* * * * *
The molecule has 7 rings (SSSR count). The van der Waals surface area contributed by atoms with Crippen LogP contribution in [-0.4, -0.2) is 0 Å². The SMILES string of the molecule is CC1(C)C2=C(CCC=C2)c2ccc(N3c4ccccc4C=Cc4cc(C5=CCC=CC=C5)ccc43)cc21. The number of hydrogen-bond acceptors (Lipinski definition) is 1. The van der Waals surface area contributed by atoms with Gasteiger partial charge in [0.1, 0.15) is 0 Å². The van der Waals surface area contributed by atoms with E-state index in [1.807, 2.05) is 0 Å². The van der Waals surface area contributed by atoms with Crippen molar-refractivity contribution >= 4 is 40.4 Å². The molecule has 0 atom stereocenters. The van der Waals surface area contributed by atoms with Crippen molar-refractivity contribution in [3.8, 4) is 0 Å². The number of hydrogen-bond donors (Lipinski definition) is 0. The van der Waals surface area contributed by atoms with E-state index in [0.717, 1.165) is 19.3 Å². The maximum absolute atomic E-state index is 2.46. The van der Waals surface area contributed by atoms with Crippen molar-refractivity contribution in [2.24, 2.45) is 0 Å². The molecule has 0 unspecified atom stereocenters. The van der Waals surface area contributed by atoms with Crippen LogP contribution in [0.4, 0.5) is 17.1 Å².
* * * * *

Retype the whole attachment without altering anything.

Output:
The molecule has 7 rings (SSSR count). The van der Waals surface area contributed by atoms with Crippen LogP contribution in [-0.4, -0.2) is 0 Å². The SMILES string of the molecule is CC1(C)C2=C(CCC=C2)c2ccc(N3c4ccccc4C=Cc4cc(C5=CCC=CC=C5)ccc43)cc21. The number of hydrogen-bond acceptors (Lipinski definition) is 1. The van der Waals surface area contributed by atoms with Gasteiger partial charge in [0.1, 0.15) is 0 Å². The van der Waals surface area contributed by atoms with E-state index in [1.807, 2.05) is 0 Å². The van der Waals surface area contributed by atoms with Crippen molar-refractivity contribution >= 4 is 40.4 Å². The molecule has 0 atom stereocenters. The van der Waals surface area contributed by atoms with Crippen molar-refractivity contribution in [3.8, 4) is 0 Å². The number of hydrogen-bond donors (Lipinski definition) is 0. The van der Waals surface area contributed by atoms with E-state index in [0.717, 1.165) is 19.3 Å². The maximum absolute atomic E-state index is 2.46. The van der Waals surface area contributed by atoms with Crippen molar-refractivity contribution in [2.24, 2.45) is 0 Å². The molecule has 0 unspecified atom stereocenters. The van der Waals surface area contributed by atoms with Crippen LogP contribution in [0.4, 0.5) is 17.1 Å².